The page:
Peter Paul's life at court began as messenger to a noblewoman and widow. This was not a position that Peter Paul would have chosen, since painting was a stronger calling, but his mother desired to make her son a courtier due to his naturally diplomatic personality. Therefore, although "...the father dies when his son Paul was ten, the handsome, intelligent boy became a court page but was already drawing ...His happy view of the world, his love of the human figure and well-set table, gave Peter Paul Rubens a taste for the good life. He showed it in his portfolio of drawings celebrating women, horses, the play of gods and goddesses, the fruitful fields, the peasants dancing, the filled, smoking stables, the feel of silk and furs, armor and marble, marked out by his magic lines..." explained Stephen Longstreet in the introduction to his book The Drawings of Rubens (1964). These young experiences of courtly life and noble and royal circles were useful later in life since the young Rubens gained confidence and knowledge of the required social protocol to associate with aristocratic and royal patrons.
At age 13, Peter Paul and his 16-year-old brother Philip were obligated to find more lucrative work to support their family after the death of their father and the costly marriage of their sister Blandina. In 1591, at age 14, Rubens was apprenticed to Tobias Verhaeght, a distant relative and uninspired landscape painter of little renown, in Antwerp. After one year, he began working in the studio of Adam van Noort, a more talented figure painter and popular master among the students, where he remained for four years. Then, he was made senior apprentice to Antwerp's most accomplished artist, Otto van Veen, foremost among the city's history painters. By 1598, at age 21, Peter Paul qualified as an independent master artist with the Guild. He could speak Latin, Greek, French, and Italian as well as the Flemish and Spanish of his native home. Within three years, he was made a franc-maitre of the Guild of St. Luke, which was the requirement for any artist to engage apprentices or sell paintings to the public. The guild was made up of lively artists, printers, ceramic makers, type designers, and goldsmiths who provided contacts for each other from all areas of society.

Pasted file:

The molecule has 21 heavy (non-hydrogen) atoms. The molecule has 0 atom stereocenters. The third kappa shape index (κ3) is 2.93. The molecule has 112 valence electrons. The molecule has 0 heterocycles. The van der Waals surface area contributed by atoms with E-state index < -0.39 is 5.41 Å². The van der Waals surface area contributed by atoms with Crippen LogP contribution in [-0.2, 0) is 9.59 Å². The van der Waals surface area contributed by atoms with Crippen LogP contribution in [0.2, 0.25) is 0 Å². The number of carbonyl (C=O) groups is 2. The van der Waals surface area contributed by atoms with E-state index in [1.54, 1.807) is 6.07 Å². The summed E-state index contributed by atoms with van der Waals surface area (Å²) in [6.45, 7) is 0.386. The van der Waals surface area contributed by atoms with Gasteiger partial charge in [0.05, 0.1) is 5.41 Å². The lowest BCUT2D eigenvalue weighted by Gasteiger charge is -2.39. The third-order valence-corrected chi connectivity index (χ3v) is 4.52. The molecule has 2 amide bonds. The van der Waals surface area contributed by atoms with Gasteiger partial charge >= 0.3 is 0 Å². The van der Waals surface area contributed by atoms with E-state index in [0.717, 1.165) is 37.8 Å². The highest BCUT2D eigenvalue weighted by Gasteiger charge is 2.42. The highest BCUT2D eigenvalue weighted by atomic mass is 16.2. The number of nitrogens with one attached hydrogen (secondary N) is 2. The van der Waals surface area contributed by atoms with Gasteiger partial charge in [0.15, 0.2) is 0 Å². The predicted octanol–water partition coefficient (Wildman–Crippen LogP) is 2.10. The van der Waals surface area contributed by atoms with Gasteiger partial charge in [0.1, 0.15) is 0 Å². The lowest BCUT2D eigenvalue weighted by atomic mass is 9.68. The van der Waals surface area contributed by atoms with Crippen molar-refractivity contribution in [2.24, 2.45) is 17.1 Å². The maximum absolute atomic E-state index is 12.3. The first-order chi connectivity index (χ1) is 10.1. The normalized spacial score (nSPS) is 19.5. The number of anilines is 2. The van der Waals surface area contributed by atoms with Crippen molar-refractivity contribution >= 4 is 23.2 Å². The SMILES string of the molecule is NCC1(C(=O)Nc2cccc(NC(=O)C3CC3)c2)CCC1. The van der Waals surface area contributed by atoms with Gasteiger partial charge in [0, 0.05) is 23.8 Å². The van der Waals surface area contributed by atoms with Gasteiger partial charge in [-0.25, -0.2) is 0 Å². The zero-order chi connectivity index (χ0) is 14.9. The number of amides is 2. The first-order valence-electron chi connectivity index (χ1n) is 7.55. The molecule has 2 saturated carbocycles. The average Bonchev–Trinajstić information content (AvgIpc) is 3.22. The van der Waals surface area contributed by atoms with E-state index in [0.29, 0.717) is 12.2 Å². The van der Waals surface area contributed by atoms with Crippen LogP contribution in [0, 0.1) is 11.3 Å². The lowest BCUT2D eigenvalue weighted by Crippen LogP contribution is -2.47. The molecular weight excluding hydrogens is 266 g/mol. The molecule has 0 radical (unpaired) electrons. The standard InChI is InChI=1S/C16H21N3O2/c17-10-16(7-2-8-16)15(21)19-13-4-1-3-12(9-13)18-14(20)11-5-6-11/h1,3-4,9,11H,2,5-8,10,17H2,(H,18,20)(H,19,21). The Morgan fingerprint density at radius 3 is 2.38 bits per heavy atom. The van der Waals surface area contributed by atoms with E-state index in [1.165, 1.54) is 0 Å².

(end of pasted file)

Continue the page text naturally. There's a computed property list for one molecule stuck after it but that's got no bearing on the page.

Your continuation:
In May 1600, Rubens traveled to Italy where he first visited Venice to see the paintings of Titian, Veronese, and Tintoretto. He was immediately influenced by the rich colors and dramatic compositions. In Venice, he also met a gentleman who worked for the Duke of Mantua, Vincenzo Gonzaga, who was so impressed with Rubens' amiable, sober, and self-disciplined character that he recommended him to the Duke, who was "...a man very fond of luxury, painting and all the liberal arts..." as explained by Kristin Lohse Belkin in her book, Rubens. Rubens became court painter to the Duke, who supported him financially with travels to Rome and Spain to study classical art, paint his own masterpieces, and make copies of the Italian master paintings including those of Michelangelo, Raphael, Leonardo da Vinci, and Caravaggio. Rubens himself wrote many years later, "I served the Gonzaga family for many years, and while I was young the delights of a stay in that part of Italy were very much to my liking."